Epicurious with Jenny Garing

01:04, Sep 03 2012

Jenny Garing, linguist, traveller, gourmet, teacher, and the creative force behind Lyttelton's Ground Culinary Centre (destroyed in the February 2011 earthquake) is extending her Ground Essentials food products, running cooking classes, and now, providing answers for culinary questions.


Could I use something other than molasses in spice cookies?

Yes. Molasses is the syrupy residue left after refining sugar and you can make a similar syrup by dissolving cup of dark brown sugar in cup of water and cooling it. As brown sugar has some molasses left in it, there is a trace of the flavour, although not the same bite. If you have muscovado sugar use it, as it is unrefined and full of molasses flavour (and all the minerals and nutrients). I have also used maple syrup and a dark honey, but the flavour differs from molasses. This recipe uses the muscovado substitute.


2 cups all-purpose flour


2 tsp baking soda

2 tsp ground cassia

1 tsp ground cloves

1 tsp allspice

1 tsp nutmeg

Pinch of salt

1 cup packed light-brown sugar

1/4 cup packed muscovado (or dark brown) sugar, plus water

3/4 cup canola oil

1 large egg

Prepare your fake molasses by putting the muscovado sugar in a saucepan with enough water to liquefy. Heat and stir until it turns syrupy. Place in the freezer to cool.

Combine all the dry ingredients in a large bowl. In a separate bowl, combine cup of your fake molasses with the other wet ingredients.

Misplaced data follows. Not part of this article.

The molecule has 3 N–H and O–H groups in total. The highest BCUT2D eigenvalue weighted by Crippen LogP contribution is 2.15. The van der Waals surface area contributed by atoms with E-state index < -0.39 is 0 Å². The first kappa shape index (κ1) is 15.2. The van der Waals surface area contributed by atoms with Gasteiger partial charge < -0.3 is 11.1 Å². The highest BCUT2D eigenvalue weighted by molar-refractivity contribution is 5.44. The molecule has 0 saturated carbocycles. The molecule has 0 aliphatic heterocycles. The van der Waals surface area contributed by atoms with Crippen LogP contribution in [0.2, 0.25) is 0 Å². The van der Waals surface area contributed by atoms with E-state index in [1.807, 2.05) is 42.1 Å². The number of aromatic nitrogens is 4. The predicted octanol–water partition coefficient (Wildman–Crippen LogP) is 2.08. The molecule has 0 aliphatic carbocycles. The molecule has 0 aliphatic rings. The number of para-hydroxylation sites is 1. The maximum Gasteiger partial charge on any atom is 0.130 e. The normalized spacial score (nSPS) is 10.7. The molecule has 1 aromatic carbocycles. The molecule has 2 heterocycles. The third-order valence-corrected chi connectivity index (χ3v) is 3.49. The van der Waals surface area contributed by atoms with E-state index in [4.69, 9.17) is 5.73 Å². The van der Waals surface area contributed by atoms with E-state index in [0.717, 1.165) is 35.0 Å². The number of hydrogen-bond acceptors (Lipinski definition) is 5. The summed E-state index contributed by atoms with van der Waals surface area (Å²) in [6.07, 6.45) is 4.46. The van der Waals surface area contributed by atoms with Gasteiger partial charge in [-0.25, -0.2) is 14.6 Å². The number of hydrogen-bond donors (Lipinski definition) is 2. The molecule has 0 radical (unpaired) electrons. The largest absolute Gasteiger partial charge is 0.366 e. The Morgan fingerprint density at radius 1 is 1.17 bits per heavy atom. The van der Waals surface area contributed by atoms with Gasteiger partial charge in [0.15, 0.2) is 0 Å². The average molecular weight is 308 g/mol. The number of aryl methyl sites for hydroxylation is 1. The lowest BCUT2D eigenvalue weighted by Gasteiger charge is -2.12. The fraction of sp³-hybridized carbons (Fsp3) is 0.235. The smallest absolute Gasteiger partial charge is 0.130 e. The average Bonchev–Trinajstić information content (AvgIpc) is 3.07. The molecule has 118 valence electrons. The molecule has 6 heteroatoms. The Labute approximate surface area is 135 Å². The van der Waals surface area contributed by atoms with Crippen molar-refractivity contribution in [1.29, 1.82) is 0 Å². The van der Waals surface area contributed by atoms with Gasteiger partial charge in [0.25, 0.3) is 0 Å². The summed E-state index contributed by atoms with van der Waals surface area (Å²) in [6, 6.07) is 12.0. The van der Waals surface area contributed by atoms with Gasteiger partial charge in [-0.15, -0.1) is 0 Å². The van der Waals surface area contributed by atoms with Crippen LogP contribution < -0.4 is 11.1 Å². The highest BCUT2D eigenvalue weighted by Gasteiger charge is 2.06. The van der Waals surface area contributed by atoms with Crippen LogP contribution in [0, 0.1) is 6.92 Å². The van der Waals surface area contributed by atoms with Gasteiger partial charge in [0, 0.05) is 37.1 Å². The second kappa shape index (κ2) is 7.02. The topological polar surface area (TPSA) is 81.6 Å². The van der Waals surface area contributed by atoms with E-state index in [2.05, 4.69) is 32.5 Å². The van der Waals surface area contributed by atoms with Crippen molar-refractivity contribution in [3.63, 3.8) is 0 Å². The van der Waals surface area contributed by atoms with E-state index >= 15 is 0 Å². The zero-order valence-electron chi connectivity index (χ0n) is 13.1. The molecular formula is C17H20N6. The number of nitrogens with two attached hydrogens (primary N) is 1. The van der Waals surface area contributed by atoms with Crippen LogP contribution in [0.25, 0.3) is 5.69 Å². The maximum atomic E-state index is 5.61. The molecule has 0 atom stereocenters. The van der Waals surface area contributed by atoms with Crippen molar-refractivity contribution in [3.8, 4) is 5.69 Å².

Pour the liquid mixture into the dry ingredients and mix until combined. It should be crumbly.

Cover with plastic wrap and cool in the fridge for 20 minutes to 1 hour. Preheat oven to 190C.

Scoop out teaspoons of the dough and roll them into small balls. Place about 3cm apart on an oven tray lined with baking paper. Bake for 7 to 10 minutes.

What is the difference between cassia and cinnamon, apart from price? Can I use the cheaper cassia instead of cinnamon?

Cassia and cinnamon are related but there are differences. Cassia is stronger and sweeter than cinnamon, and many commercial bakers use it because it is cheaper. Traditionally, cinnamon is used more often in savoury dishes and cassia in sweeter dishes; so yes, go ahead and use it in your baking. When buying check the quills - cassia quills are thicker and curl up from both sides like a scroll, while cinnamon quills have many thinner layers and roll in from one side only.

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